According to Japanese scientists, an asteroid 200 million kilometers from Earth contains the building blocks of life.
More than 20 types of amino acids were reportedly discovered in samples taken from the asteroid Ryugu by Tokyo’s Hayabusa2 probe in 2018 and 2019.
Experts have previously said the samples are the “most primitive solar system material we’ve ever studied”.
They analyzed 5.4 grams of rock grains from Ryugu since the samples returned to Earth in December 2020.
Amino acids are the building blocks of proteins that living organisms produce based on their DNA code, so they could be a key signature for the existence of extraterrestrial life on other planets.
However, while these are the organic compounds of which life as we know it is made, they are not necessarily the remains of ancient living organisms themselves.
Protein-building chemicals can also form through natural geological processes, such as, for example, those that formed the solar system.
The claim about the discovery of 20 types of amino acids was made by an official from the Japanese Ministry of Education.
According to Japanese scientists, an asteroid 200 million kilometers from Earth contains the building blocks of life. Samples of the diamond-shaped, half-mile-wide space rock were returned to Earth for study by the Japan Aerospace Exploration Agency in 2020
Scientists have analyzed 5.4 grams of rock grains from Ryugu (pictured) since the samples returned to Earth in December 2020
WHAT ARE AMINO ACIDS?
Amino acids are made from varying amounts of carbon, oxygen, hydrogen, and nitrogen.
Their chains are held together by bonds called peptides.
These chains are used to make proteins that support all life on earth.
The amino acids could have developed differently to meet the challenges of extraterrestrial conditions, or conditions not found on Earth.
It was previously reported at the Lunar and Planetary Science Conference in Texas in March that 10 types, including glycine and alanine, had been found, according to scientists detailing two papers on the discovery.
“We detected various prebiotic organic compounds in the samples, including proteinogenic amino acids, polycyclic aromatic hydrocarbons similar to terrestrial petroleum, and various nitrogen compounds,” said Hiroshi Naraoka of Kyushu University in Japan, who led the study. team of researchers.
“These prebiotic organic molecules can spread throughout the solar system, potentially as interplanetary dust from Ruygu’s surface through impact or other causes.”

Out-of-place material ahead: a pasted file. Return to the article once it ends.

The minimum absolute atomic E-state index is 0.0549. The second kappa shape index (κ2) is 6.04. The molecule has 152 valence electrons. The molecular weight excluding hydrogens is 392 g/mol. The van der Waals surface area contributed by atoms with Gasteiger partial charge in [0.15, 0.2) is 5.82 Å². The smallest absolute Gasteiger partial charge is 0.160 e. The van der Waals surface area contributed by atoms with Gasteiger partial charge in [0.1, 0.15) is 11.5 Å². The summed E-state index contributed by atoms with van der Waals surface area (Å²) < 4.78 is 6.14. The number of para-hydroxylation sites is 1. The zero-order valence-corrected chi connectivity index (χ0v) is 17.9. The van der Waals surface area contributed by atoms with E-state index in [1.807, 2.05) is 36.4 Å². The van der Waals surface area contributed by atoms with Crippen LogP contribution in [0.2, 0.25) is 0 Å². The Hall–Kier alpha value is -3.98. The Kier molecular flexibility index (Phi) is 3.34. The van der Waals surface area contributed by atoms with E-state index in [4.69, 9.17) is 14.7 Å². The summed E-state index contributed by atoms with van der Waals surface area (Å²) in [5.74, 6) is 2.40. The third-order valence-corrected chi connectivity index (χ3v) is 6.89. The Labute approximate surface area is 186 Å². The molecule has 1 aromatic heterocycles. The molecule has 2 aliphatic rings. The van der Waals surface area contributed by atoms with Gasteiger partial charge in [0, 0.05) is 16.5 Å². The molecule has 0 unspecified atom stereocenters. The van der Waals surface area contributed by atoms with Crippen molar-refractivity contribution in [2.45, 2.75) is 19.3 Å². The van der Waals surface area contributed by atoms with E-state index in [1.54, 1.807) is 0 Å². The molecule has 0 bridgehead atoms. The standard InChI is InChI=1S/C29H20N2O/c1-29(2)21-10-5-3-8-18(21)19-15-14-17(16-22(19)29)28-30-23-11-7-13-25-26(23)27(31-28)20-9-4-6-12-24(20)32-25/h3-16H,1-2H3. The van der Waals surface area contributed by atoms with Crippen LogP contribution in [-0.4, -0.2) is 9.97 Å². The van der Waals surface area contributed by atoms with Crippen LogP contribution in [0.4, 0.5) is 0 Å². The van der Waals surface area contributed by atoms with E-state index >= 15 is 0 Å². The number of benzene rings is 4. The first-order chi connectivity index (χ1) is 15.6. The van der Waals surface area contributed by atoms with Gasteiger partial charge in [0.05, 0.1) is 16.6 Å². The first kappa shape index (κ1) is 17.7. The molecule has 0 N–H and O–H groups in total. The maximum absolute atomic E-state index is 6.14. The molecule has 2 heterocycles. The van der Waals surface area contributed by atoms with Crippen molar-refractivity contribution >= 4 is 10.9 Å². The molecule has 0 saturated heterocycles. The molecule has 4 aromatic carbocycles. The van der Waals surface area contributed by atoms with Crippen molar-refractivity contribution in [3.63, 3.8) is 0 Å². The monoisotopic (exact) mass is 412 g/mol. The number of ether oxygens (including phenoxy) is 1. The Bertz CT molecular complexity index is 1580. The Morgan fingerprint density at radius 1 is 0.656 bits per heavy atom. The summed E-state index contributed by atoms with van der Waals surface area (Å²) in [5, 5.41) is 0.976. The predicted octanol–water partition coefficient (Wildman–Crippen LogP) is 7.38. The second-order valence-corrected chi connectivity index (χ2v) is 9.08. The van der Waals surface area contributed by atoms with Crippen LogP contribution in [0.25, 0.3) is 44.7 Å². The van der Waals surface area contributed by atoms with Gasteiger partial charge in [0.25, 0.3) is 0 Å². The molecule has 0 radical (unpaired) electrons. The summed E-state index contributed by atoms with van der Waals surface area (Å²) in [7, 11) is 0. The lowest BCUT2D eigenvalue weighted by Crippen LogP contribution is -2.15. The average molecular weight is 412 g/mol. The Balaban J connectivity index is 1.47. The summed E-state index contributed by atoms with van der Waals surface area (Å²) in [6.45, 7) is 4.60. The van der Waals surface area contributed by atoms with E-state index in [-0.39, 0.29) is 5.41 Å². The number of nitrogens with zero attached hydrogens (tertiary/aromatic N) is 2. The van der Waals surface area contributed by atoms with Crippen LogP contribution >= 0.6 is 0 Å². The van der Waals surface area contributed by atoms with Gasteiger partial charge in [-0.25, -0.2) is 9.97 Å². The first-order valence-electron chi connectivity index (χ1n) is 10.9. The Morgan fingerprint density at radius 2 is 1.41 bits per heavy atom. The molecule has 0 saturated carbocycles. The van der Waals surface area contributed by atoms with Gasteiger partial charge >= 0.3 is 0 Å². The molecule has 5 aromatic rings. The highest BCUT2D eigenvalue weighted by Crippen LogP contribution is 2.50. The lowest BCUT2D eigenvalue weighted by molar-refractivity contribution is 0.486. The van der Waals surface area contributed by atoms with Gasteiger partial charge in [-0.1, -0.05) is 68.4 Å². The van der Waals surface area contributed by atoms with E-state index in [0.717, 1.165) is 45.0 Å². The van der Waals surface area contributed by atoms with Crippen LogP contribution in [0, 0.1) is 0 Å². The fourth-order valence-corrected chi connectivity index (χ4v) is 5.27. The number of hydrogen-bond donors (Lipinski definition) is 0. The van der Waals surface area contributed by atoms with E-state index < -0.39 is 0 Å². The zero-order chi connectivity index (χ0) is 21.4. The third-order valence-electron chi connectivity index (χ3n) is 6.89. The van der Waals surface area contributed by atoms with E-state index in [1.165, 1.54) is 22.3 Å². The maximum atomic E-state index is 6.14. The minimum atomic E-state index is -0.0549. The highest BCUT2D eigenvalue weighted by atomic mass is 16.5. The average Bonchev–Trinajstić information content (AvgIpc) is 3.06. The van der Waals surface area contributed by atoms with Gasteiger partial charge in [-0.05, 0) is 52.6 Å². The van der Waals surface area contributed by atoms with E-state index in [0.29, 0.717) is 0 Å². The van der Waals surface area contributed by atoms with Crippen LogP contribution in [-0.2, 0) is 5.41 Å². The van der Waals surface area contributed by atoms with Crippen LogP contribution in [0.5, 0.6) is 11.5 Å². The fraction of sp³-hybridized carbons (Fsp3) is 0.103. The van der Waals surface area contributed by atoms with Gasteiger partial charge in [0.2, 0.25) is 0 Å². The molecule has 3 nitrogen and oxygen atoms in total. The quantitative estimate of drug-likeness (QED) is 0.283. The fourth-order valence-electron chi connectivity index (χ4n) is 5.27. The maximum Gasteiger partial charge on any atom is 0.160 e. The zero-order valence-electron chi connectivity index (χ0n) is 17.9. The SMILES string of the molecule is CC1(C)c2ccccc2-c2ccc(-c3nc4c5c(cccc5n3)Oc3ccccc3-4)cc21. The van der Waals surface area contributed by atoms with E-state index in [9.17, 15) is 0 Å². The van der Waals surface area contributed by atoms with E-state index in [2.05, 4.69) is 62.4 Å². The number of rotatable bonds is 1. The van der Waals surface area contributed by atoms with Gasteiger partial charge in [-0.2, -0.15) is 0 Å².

The data also suggested that Ryugu may be a remnant of an extinct comet that spent tens of thousands of years circling the solar system.
Scientists believe it was then vaporized by high temperatures and turned into a rubble heap asteroid after moving through the inner asteroid belt between Jupiter and Mars.
Samples of the space rock, diamond-shaped and half a mile in diameter, have been returned to Earth for study by the Japan Aerospace Exploration Agency (JAXA).
The information obtained showed that Ryugu is a rubble-pile asteroid composed of small pieces of rock and solid material held together by gravity rather than a single monolithic rock.
Second, it’s shaped like a spinning top — likely caused by rapid rotation-induced deformation, Japanese researchers say — and also has a remarkably high organic matter content.
It is this latest discovery that raises the question of the origin of the asteroid.
Hayabusa2 first visited Ryugu in June 2018. From there it took measurements and samples of the asteroid, before departing for Earth in November 2019 and returning the data a year later.
The current scientific consensus is that Ryugu originated from debris left over from the collision of two larger asteroids.
But this cannot be true if the asteroid is rich in organic matter because the material would have been degraded or destroyed by the high temperatures of a collision.
Scientists hope to confirm this level of organic matter once analysis of the returned samples is complete.
Ryugu is a carbon-like near-Earth asteroid that measures about 3,000 feet in diameter and sits in an orbit between Earth and Mars.
Previous tests have already shown that the space rock contains some of the “most primordial materials” ever examined, with scientists saying it could solve the mystery of how the solar system formed.
Experts from the University of Queensland, Australia, said the samples were among the darkest materials ever examined, reflecting just 2% of the light hitting them.
They are also highly porous and could hold the key to understanding how the first building blocks of life arrived on Earth 4.5 billion years ago, the team said.
STUDYING ASTEROID RYUGU WILL HELP SCIENTISTS UNDERSTAND THE HISTORY OF THE SOLAR SYSTEM
Jaxa’s Hayabusa Two probe visited the ancient asteroid Ryugu in an effort to help scientists better understand the origins of the solar system.
The probe launched in December 2014 and arrived at the dice-shaped space rock on June 27, 2018, returning samples to Earth in December 2020.
The probe was loaded with four surface landers, an array of cameras and even an explosive device that dug up rock samples underground.
Ryugu, a C-type asteroid, contains traces of water and organic matter and it is hoped that analysis of this material will reveal what the conditions were when the solar system first formed around 4.6 billion years old.